Billionaires: Entrepreneur who once turned down SoftBank set to join the ultra-wealthy

In our fortnightly roundup, Shunji Sugaya’s net worth surges alongside his software company’s stock and Bill Gates gets a boost from Vroom investment

Shunji Sugaya turned down an offer from SoftBank founder Masayoshi Son in 2000. Now 43, he is set to become a billionaire. Photo courtesy Optim

Shunji Sugaya

A Japanese company founder who turned down an offer from SoftBank to buy his start-up idea when he was 23 is now set to become a billionaire.

In 2000, Shunji Sugaya won an award at a business contest where SoftBank founder Masayoshi Son was a judge.

He sent Mr Son an email to thank him and the two met. Before long, SoftBank offered to buy Mr Sugaya's idea for $2.8 million (Dh10.28m) or convince him to join the company and receive stock options.
Mr Sugaya turned it down.

“It gave me a big boost in confidence as I was a student – I was so happy I could dance,” he said. “We were very grateful for the offer but we politely declined and decided to do it ourselves.”

So Mr Sugaya started his own company, Optim, which now provides business management platforms using artificial intelligence and Internet of Things technology.

The bet paid off, with Mr Sugaya moving ever closer to joining the ranks of billionaires in Japan alongside Mr Son.

Optim’s shares have gained 79 per cent this year and Mr Sugaya’s net worth, derived mainly from his stake of about 64 per cent in the company, has surged to about $990m, according to a calculation by the Bloomberg Billionaires Index that excludes shares pledged as collateral.

The coronavirus has hastened a shift from analogue to digital business practices at companies in Japan, according to Mr Sugaya, 43, who is Optim’s president.

“Digitisation has progressed at great speed during the past three months,” he said. “It feels like quite a tailwind.”

Mr Sugaya was a computer programmer as far back as elementary school, when he created games and sold them to his friends for a few hundred yen.

Optim, which he founded in 2000, started out providing internet video-advertising services.

It got into AI and IoT as it worked with telecoms company Nippon Telegraph & Telephone Corporation to create an internet connection service.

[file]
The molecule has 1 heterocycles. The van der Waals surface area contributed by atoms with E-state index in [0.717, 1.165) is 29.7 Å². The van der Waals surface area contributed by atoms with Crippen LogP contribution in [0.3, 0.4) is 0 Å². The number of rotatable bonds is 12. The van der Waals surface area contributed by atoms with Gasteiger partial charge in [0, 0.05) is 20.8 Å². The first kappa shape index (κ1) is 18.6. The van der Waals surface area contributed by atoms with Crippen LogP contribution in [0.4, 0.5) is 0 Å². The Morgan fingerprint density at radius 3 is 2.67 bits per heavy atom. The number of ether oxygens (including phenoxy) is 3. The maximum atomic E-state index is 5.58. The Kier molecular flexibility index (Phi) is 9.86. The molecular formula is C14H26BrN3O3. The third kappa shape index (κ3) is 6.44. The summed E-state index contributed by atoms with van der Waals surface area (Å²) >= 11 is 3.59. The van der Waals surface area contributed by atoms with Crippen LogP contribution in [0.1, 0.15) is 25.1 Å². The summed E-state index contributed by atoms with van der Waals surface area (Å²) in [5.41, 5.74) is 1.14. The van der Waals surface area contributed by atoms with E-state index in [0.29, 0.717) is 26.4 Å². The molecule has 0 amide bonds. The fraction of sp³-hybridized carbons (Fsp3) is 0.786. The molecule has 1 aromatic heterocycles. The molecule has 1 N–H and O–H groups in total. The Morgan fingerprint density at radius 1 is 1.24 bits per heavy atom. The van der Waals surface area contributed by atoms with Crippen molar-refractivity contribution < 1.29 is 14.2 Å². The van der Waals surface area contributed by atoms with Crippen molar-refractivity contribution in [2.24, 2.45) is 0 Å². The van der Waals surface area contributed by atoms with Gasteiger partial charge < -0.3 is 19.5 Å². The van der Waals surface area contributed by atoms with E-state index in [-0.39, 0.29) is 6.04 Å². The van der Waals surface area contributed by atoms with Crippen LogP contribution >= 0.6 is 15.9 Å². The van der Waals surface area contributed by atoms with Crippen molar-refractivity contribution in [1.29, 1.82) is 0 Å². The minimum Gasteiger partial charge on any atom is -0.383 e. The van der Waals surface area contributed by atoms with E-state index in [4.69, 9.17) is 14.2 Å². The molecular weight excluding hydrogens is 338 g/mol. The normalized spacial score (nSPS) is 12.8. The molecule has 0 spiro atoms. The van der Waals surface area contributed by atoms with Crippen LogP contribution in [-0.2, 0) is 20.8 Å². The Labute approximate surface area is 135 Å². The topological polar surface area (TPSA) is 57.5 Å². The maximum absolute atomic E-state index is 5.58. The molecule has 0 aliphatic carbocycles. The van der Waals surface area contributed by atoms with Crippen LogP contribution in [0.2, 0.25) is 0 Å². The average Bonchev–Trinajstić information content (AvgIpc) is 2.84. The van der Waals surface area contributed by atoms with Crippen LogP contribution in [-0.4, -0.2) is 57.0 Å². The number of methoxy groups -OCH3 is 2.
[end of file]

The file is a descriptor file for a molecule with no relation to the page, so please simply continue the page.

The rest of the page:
Optim’s technologies, which have since expanded to include remote control support tools, are now used in industries including construction, health care, retail and finance.

Major business partners include SoftBank, Japanese telecoms operator KDDI and manufacturing multinational Komatsu, according to the company’s website.

The company posted revenue of $62.5m in its last fiscal year, and made $1.1m in profit. It has a market value of about $1.6 billion.

“I really don’t care” about the money, Mr Sugaya said. “In 20 years, I want us to be a company that people would point to and say, ‘Optim changed all kinds of industries with AI and IoT’.”

Bill Gates, co-chair of the Bill and Melinda Gates Foundation, speaks during the Bloomberg New Economy Forum in Beijing, China, on Thursday, Nov. 21, 2019. The New Economy Forum, organized by Bloomberg Media Group, a division of Bloomberg LP, aims to bring together leaders from public and private sectors to find solutions to the world's greatest challenges. Photographer: Takaaki Iwabu/Bloomberg

Bill Gates

Bill Gates, already the world’s second-richest person, received an added boost as his investment in used-car platform Vroom more than doubled on the company’s first day of trading.

Shares of New York-based Vroom soared 118 per cent on Tuesday, lifting the value of Mr Gates’s holding of about 6 per cent by more than $175m.

The stock climbed again Wednesday, advancing 16 per cent to $55.44. It lost some of its gains in the market rout, closing on Thursday at $45.60. 
Mr Gates, 64, who owns the stake through Cascade Investment, has a net worth of $115.1bn, according to the Bloomberg Billionaires Index.

The Microsoft co-founder trails only Amazon’s Jeff Bezos, whose fortune has increased by $41.3bn this year and now stands at $156.2bn.

Vroom, which sells used vehicles online, is also backed by L Catterton, General Catalyst Partners and T Rowe Price Associates.

While demand for used cars has weakened during the pandemic, Vroom sold more units in March and April than in any previous two-month period, according to filings.

CEO and founder of U.S. Nikola Trevor Milton attends a news conference held to presents its new full-electric and hydrogen fuel-cell battery trucks in partnership with U.S. Nikola, at an event in Turin, Italy, December 3, 2019. REUTERS/Massimo Pinca

Trevor Milton

The founder of Tesla competitor Nikola saw his fortune grow to $9bn after shares of the electric lorry company more than doubled.

The company's shares rose 104 per cent on its third day of trading on the Nasdaq after a reverse merger with VectoIQ Acquisition Corporation.

Trevor Milton, Nikola’s chairman and founder, has already set lofty goals.